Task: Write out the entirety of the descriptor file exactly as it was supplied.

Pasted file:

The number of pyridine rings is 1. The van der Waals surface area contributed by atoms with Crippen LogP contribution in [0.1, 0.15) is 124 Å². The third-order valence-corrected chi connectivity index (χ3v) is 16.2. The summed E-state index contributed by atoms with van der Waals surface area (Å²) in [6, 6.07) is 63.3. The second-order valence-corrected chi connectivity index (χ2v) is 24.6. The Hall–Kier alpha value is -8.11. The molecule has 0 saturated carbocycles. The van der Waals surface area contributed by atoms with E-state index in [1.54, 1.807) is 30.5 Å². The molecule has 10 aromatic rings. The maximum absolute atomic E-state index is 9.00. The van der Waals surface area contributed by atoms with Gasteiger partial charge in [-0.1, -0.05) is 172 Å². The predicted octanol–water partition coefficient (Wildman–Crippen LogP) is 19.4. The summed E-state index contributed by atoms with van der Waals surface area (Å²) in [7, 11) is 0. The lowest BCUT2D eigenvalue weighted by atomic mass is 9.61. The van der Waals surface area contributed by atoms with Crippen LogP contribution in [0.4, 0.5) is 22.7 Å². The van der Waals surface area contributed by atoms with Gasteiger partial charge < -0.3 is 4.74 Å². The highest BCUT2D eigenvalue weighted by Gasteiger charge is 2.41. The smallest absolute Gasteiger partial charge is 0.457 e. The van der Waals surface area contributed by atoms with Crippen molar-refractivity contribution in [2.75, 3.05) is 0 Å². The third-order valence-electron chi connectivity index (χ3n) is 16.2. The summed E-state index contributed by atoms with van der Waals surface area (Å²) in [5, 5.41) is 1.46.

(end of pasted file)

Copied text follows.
The number of pyridine rings is 1. The van der Waals surface area contributed by atoms with Crippen LogP contribution in [0.1, 0.15) is 124 Å². The third-order valence-corrected chi connectivity index (χ3v) is 16.2. The summed E-state index contributed by atoms with van der Waals surface area (Å²) in [6, 6.07) is 63.3. The second-order valence-corrected chi connectivity index (χ2v) is 24.6. The Hall–Kier alpha value is -8.11. The molecule has 0 saturated carbocycles. The van der Waals surface area contributed by atoms with E-state index in [1.54, 1.807) is 30.5 Å². The molecule has 10 aromatic rings. The maximum absolute atomic E-state index is 9.00. The van der Waals surface area contributed by atoms with Gasteiger partial charge in [-0.1, -0.05) is 172 Å². The predicted octanol–water partition coefficient (Wildman–Crippen LogP) is 19.4. The summed E-state index contributed by atoms with van der Waals surface area (Å²) in [7, 11) is 0. The lowest BCUT2D eigenvalue weighted by atomic mass is 9.61. The van der Waals surface area contributed by atoms with Crippen LogP contribution in [0.4, 0.5) is 22.7 Å². The van der Waals surface area contributed by atoms with Gasteiger partial charge < -0.3 is 4.74 Å². The highest BCUT2D eigenvalue weighted by Gasteiger charge is 2.41. The smallest absolute Gasteiger partial charge is 0.457 e. The van der Waals surface area contributed by atoms with Crippen molar-refractivity contribution in [2.75, 3.05) is 0 Å². The third-order valence-electron chi connectivity index (χ3n) is 16.2. The summed E-state index contributed by atoms with van der Waals surface area (Å²) in [5, 5.41) is 1.46.